In implicit association tests reported as part of a study, both gay men and lesbian women were found to be more associated with promiscuity and sexually transmitted infections (STIs) than straight counterparts.
The study – “Gay = STIs? Exploring gay and lesbian sexual health stereotypes and their implications for prejudice and discrimination” by Dylan R. Rice, Sa-kiera T. J. Hudson, and Nicole E. Noll – appeared in the European Journal of Social Psychology.
As it is, gay men and lesbian women already face health inequities as well as disparate treatment from healthcare providers. This is partially because of stereotypes surrounding sexual health, contributing to these disparities.
So the researchers did five studies (N = 1858) to “explore sexual health stereotypes about gay men and lesbian women and their implications in prejudice/discrimination.”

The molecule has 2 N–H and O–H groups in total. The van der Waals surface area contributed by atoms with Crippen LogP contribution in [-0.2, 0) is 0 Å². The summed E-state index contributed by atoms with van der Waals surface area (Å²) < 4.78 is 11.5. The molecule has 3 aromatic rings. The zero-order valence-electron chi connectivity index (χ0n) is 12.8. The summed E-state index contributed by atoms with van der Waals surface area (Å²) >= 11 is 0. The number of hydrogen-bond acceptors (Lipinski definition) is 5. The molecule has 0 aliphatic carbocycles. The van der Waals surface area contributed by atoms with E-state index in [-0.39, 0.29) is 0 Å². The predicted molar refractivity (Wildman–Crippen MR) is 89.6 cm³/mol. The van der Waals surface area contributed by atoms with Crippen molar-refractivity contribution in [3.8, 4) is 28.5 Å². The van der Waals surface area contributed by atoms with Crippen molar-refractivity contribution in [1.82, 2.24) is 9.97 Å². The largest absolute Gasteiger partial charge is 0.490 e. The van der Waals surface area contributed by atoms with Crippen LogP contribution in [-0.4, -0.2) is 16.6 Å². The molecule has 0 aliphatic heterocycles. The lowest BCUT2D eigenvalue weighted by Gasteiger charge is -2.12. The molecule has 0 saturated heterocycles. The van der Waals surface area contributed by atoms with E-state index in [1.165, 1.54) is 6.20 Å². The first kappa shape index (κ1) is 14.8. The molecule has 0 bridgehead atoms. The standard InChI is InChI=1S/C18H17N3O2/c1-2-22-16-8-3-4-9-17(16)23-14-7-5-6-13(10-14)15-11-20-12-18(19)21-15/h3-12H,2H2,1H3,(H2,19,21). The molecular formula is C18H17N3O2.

In Studies 1, 2A, and 2B, they found that people explicitly associated gay men with promiscuity and STIs more than lesbian women or straight men/women. To emphasize: In implicit association tests, both gay men and lesbian women were more associated with promiscuity and STIs than straight counterparts.
Studies 3A and 3B, meanwhile, showed that these associations have consequences – e.g. people expressed more prejudice and discrimination towards gay men and lesbian women with STIs versus those with non-STIs or straight counterparts with either disease type.
“Taken together, the research identifies some psychological factors that may underpin health disparities and healthcare barriers for gay and lesbian people,” the researchers stated, stressing the need to holistically look at this issue beyond merely a medical concern.